Built in the early 16th century, the Jeronimos Monastery exemplifies Portuguese late Gothic-style architecture in Lisbon. You'll find the monastery just over one kilometer to the east of Belem Tower. Be sure to visit the monastery's two-story cloister, seen here. It's the signature attraction in a structure that houses the tomb of legendary explorer Vasco de Gama.

Single tickets to Jeronomis Monastery cost about $15. For a few dollars more, you can get a ticket that also covers Belem Tower.

Rooftops of Alfama

These vibrant red tiled rooftops can be found in Alfama, the oldest district in Lisbon. During the days of Moorish conquest, in the 6th century, the district constituted the whole of Lisbon. However, Alfama spent the ensuing centuries as a home for transient sailors and dock workers, garnering a reputation as a tough part of town.

Today, Alfama is home to trendy shops and cafes. It's the perfect place to spend an afternoon exploring. Searching for the best view? Try climbing to the top of the National Pantheon.

Santa Justa Elevator

When the Santa Justa Elevator opened in 1902, it was heralded by locals as an engineering marvel. First steam powered, it transitioned to electric power in 1907. Today, it remains in use, offering stunning views of Lisbon and the Tagus River. The lift negotiates a sudden elevation change of 147 feet in Lisbon's lower Baixa Pombalina district and runs for an average of 16 hours per day.

Tram 28

For a scenic view of Lisbon, take this vintage tram through the streets. Stops along the way include St. George’s castle, the terrace area of Portas do Sol and the famous flea market Feira da Ladra. En route, you'll pass through the popular districts of Graca, Alfama, Baixa and Estrela.

Though Lisbon is synonymous with tram cars, only five lines remain operational in the city. Of those, Tram 28 is by far the most popular. Lines to hop on the tram can extend for over an hour, but at just over $4 for a tour of the city, the line might be worth the wait.

Vasco da Gama Tower

At nearly 500 feet, the futuristic-style Vasco da Gama Tower is Lisbon’s tallest building. The tower is an active hotel and does not allow visitors to visit the top floor, unless you book it for an event. However, you can take a visit to Sayanna Wellness Spa on the 23rd floor, where you can swim and relax with an incredible view.

Rua Garrett

Rua Garrett offers high-end shopping, as well as museums and theaters. The street is renowned for its shops, many of which are found on Armazéns do Chiado, an eclectic mall located on the street's eastern end. Popular nearby sites include the National Museum of Contemporary Art, the ruins of Carmo Convent and the Santa Justa Elevator.

Castle of Sao Jorge

This Moorish castle overlooking Lisbon is one of the city’s most significant historical attractions, and it houses a unique, hidden gem: a camera obscura. Camera obscuras — early precursors to cameras that use a natural optical phenomenon — were all the rage in Victorian times. Latin for "dark chamber," the camera obscura projects an image from outside the room via a small pinhole, into the darkened room. The devices served as an early drawing aid.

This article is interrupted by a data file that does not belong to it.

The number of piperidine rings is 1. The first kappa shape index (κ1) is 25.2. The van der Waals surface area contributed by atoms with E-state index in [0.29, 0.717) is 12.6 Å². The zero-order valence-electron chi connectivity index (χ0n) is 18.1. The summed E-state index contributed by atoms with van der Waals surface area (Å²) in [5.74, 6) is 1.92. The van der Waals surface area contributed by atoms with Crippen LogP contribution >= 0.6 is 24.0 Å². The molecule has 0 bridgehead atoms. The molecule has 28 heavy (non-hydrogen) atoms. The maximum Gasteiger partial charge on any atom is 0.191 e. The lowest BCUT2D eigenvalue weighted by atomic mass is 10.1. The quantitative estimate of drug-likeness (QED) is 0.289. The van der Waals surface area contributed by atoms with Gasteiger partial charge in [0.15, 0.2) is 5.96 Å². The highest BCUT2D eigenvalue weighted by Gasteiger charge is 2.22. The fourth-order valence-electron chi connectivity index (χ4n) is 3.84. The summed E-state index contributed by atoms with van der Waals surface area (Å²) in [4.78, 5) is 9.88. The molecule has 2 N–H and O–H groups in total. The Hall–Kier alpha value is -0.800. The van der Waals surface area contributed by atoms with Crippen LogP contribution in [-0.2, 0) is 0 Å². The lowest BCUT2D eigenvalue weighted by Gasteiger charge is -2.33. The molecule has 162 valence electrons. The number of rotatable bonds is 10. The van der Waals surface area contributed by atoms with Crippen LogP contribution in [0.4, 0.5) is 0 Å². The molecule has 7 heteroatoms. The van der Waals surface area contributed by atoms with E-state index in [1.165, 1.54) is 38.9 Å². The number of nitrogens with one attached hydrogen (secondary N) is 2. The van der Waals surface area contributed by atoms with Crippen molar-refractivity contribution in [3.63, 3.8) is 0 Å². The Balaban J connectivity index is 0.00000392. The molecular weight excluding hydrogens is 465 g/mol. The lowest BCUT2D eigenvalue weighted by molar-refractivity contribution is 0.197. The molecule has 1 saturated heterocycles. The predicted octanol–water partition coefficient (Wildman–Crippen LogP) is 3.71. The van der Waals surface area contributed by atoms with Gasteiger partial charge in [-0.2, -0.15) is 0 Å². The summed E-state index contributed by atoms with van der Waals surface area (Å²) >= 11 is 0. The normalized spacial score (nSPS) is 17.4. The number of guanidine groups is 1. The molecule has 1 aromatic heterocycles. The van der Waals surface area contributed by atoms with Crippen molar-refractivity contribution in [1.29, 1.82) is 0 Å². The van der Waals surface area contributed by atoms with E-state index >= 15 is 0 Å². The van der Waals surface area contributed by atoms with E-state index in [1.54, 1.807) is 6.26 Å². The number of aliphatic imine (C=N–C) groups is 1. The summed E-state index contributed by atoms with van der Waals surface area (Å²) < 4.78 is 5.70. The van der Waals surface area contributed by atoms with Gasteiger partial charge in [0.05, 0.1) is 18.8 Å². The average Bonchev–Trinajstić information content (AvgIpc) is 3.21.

Less than 100 camera obscuras are estimated to be in operation around the world, and you can find one of them in the Castle of Sao Jorge's Tower of Ulysses. Admission to the castle costs about $13. Plan to spend a half day there exploring.


The coastal town of Cascais is one of the richest areas in Portugal. It is also a popular vacation hub, with beaches to the west and lush green mountains to the north. You can access Cascais from Lisbon by taking a train from Cais do Sodré station. The ride takes about an hour and costs around $6 each way.

Bring your beach towel and a change of clothes for exploring the lavish Museu Condes de Castro Guimarães, a 1900 palace that houses a collection of paintings, antique books and artifacts. Though Cascais has gained international fame for its stunning beaches, the area's architecture is equally as impressive.

Vasco da Gama Bridge

Spanning the Tagus River for nearly 7.6 miles, the Vasco da Gama Bridge is the second longest bridge in Europe. The bridge has been open since 1998, and it carries six lanes of traffic over the very waters that Vasco de Gama himself sailed over 400 years ago when embarking on expeditions to South America, Africa and Asia.

Photographers often utilize the shoreline near Centro Vasco de Gama to capture up-close views of the bridge.

Pedro IV Square

Pedro IV Square in Lisbon is also known as Rossio. A popular meeting place for locals, the square includes a bronze statue of Pedro IV, king of Portugal during the early 1800s.

Though Pedro IV once oversaw the Portugese Empire, his bronze replica now oversees some of the most lively nightlife in Lisbon. You'll find the square in the always-happening Baxia district, not far from the National Theatre and Rossio Railway Station.

Campo Pequeno Bullring

The Campo Pequeno Bullring in Lisbon was built between 1890 and 1892. It reopened as a multi-event venue in 2006, featuring several cinemas in addition to restaurants and a shopping mall. But the most authentic Campo Pequeno experience still comes inside the 10,000 seat arena.

Concerts frequent the venue, as do traditional Portugese bullfights. Visitors who are so inclined can usually attend a bullfight from Easter until late summer. Fights always start on Thursdays at 8 p.m. Concert and bullfighting tickets are available at the building's ticket office or on Stubhub.

Lisbon Oceanarium

The Lisbon Oceanarium has a collection of more than 450 marine species, making it Europe’s largest aquarium. Ticket prices range from about $16 for a single adult to $50 for a full family. The massive, saltwater exhibits replicate environments in the Atlantic, Indian and Pacific Oceans, as well as the Antarctic coastline. Inside, you'll find sharks, rays, eels, barracuda, tuna and hundreds of lesser-known species.